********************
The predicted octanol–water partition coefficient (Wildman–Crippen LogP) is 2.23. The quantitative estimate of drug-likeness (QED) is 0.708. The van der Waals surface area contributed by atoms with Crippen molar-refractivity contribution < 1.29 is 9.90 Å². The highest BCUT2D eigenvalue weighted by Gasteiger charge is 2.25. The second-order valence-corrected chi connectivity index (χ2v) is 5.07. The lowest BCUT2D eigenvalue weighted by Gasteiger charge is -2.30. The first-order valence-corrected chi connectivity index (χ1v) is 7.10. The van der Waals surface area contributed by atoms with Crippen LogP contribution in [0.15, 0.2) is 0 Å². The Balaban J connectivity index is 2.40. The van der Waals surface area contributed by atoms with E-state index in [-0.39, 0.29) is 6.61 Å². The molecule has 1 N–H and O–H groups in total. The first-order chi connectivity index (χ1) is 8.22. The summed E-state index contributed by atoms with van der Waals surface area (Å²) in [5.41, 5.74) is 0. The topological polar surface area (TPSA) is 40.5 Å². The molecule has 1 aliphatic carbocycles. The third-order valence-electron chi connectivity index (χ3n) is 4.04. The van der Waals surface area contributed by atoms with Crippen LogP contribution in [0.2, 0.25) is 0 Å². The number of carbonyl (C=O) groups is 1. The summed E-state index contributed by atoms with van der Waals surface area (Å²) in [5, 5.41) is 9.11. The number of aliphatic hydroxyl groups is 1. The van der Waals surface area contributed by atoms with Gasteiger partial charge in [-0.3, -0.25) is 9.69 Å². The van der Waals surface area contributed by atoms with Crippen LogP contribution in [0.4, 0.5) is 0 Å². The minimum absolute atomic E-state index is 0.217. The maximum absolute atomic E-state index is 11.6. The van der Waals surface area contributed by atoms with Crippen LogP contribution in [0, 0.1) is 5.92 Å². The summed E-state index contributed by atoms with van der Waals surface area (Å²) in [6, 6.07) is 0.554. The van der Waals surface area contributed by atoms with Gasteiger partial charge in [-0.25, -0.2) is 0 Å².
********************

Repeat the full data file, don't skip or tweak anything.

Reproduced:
The predicted octanol–water partition coefficient (Wildman–Crippen LogP) is 2.23. The quantitative estimate of drug-likeness (QED) is 0.708. The van der Waals surface area contributed by atoms with Crippen molar-refractivity contribution < 1.29 is 9.90 Å². The highest BCUT2D eigenvalue weighted by Gasteiger charge is 2.25. The second-order valence-corrected chi connectivity index (χ2v) is 5.07. The lowest BCUT2D eigenvalue weighted by Gasteiger charge is -2.30. The first-order valence-corrected chi connectivity index (χ1v) is 7.10. The van der Waals surface area contributed by atoms with Crippen LogP contribution in [0.15, 0.2) is 0 Å². The Balaban J connectivity index is 2.40. The van der Waals surface area contributed by atoms with E-state index in [-0.39, 0.29) is 6.61 Å². The molecule has 1 N–H and O–H groups in total. The first-order chi connectivity index (χ1) is 8.22. The summed E-state index contributed by atoms with van der Waals surface area (Å²) in [5.41, 5.74) is 0. The topological polar surface area (TPSA) is 40.5 Å². The molecule has 1 aliphatic carbocycles. The third-order valence-electron chi connectivity index (χ3n) is 4.04. The van der Waals surface area contributed by atoms with Crippen LogP contribution in [0.2, 0.25) is 0 Å². The number of carbonyl (C=O) groups is 1. The summed E-state index contributed by atoms with van der Waals surface area (Å²) in [5, 5.41) is 9.11. The number of aliphatic hydroxyl groups is 1. The van der Waals surface area contributed by atoms with Gasteiger partial charge in [-0.3, -0.25) is 9.69 Å². The van der Waals surface area contributed by atoms with Crippen LogP contribution in [0.4, 0.5) is 0 Å². The minimum absolute atomic E-state index is 0.217. The maximum absolute atomic E-state index is 11.6. The van der Waals surface area contributed by atoms with Crippen LogP contribution in [0, 0.1) is 5.92 Å². The summed E-state index contributed by atoms with van der Waals surface area (Å²) in [6, 6.07) is 0.554. The van der Waals surface area contributed by atoms with Gasteiger partial charge in [-0.25, -0.2) is 0 Å².